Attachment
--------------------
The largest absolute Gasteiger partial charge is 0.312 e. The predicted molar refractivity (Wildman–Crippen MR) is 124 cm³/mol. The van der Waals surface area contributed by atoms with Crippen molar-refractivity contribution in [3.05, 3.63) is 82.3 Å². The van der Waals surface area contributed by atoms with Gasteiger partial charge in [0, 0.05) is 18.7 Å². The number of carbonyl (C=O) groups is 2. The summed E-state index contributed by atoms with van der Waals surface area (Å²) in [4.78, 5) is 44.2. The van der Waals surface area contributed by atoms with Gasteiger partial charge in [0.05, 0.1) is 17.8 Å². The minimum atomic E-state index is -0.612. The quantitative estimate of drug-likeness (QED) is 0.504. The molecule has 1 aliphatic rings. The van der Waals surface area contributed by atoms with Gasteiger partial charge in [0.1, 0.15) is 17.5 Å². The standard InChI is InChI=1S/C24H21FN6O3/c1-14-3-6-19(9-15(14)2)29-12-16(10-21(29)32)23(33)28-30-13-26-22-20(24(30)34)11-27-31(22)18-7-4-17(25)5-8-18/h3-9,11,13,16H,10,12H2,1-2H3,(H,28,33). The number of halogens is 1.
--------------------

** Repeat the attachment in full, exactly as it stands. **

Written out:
The largest absolute Gasteiger partial charge is 0.312 e. The predicted molar refractivity (Wildman–Crippen MR) is 124 cm³/mol. The van der Waals surface area contributed by atoms with Crippen molar-refractivity contribution in [3.05, 3.63) is 82.3 Å². The van der Waals surface area contributed by atoms with Gasteiger partial charge in [0, 0.05) is 18.7 Å². The number of carbonyl (C=O) groups is 2. The summed E-state index contributed by atoms with van der Waals surface area (Å²) in [4.78, 5) is 44.2. The van der Waals surface area contributed by atoms with Gasteiger partial charge in [0.05, 0.1) is 17.8 Å². The minimum atomic E-state index is -0.612. The quantitative estimate of drug-likeness (QED) is 0.504. The molecule has 1 aliphatic rings. The van der Waals surface area contributed by atoms with Gasteiger partial charge in [0.1, 0.15) is 17.5 Å². The standard InChI is InChI=1S/C24H21FN6O3/c1-14-3-6-19(9-15(14)2)29-12-16(10-21(29)32)23(33)28-30-13-26-22-20(24(30)34)11-27-31(22)18-7-4-17(25)5-8-18/h3-9,11,13,16H,10,12H2,1-2H3,(H,28,33). The number of halogens is 1.